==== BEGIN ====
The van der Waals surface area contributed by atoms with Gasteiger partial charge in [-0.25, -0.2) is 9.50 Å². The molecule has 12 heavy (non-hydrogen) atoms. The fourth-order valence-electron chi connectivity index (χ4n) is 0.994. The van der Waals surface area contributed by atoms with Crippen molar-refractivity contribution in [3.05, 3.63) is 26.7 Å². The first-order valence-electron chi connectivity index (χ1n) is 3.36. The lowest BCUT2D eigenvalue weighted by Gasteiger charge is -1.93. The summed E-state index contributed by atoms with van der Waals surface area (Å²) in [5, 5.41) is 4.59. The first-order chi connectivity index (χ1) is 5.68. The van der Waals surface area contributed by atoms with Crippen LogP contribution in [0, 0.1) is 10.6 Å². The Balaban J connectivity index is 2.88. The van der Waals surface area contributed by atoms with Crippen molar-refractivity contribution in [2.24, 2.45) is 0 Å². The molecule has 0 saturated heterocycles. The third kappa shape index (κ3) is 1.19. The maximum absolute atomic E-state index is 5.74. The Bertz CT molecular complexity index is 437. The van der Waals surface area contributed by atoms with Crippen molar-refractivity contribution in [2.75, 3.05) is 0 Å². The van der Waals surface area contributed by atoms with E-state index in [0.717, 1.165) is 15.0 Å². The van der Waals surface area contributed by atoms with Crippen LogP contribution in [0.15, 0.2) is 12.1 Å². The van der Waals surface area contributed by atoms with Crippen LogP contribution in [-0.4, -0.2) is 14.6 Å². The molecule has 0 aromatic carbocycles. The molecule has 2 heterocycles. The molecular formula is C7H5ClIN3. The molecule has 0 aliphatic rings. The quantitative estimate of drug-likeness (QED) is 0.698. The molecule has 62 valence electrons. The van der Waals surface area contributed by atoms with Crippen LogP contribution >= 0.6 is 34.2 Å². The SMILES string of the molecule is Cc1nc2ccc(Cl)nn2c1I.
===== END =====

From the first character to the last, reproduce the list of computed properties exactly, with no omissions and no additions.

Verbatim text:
The van der Waals surface area contributed by atoms with Gasteiger partial charge in [-0.25, -0.2) is 9.50 Å². The molecule has 12 heavy (non-hydrogen) atoms. The fourth-order valence-electron chi connectivity index (χ4n) is 0.994. The van der Waals surface area contributed by atoms with Crippen molar-refractivity contribution in [3.05, 3.63) is 26.7 Å². The first-order valence-electron chi connectivity index (χ1n) is 3.36. The lowest BCUT2D eigenvalue weighted by Gasteiger charge is -1.93. The summed E-state index contributed by atoms with van der Waals surface area (Å²) in [5, 5.41) is 4.59. The first-order chi connectivity index (χ1) is 5.68. The van der Waals surface area contributed by atoms with Crippen LogP contribution in [0, 0.1) is 10.6 Å². The Balaban J connectivity index is 2.88. The van der Waals surface area contributed by atoms with Crippen molar-refractivity contribution in [2.24, 2.45) is 0 Å². The molecule has 0 saturated heterocycles. The third kappa shape index (κ3) is 1.19. The maximum absolute atomic E-state index is 5.74. The Bertz CT molecular complexity index is 437. The van der Waals surface area contributed by atoms with Crippen molar-refractivity contribution in [2.75, 3.05) is 0 Å². The van der Waals surface area contributed by atoms with E-state index in [0.717, 1.165) is 15.0 Å². The van der Waals surface area contributed by atoms with Crippen LogP contribution in [0.15, 0.2) is 12.1 Å². The van der Waals surface area contributed by atoms with Crippen LogP contribution in [-0.4, -0.2) is 14.6 Å². The molecule has 0 aromatic carbocycles. The molecule has 2 heterocycles. The molecular formula is C7H5ClIN3. The molecule has 0 aliphatic rings. The quantitative estimate of drug-likeness (QED) is 0.698. The molecule has 62 valence electrons. The van der Waals surface area contributed by atoms with Crippen LogP contribution >= 0.6 is 34.2 Å². The SMILES string of the molecule is Cc1nc2ccc(Cl)nn2c1I.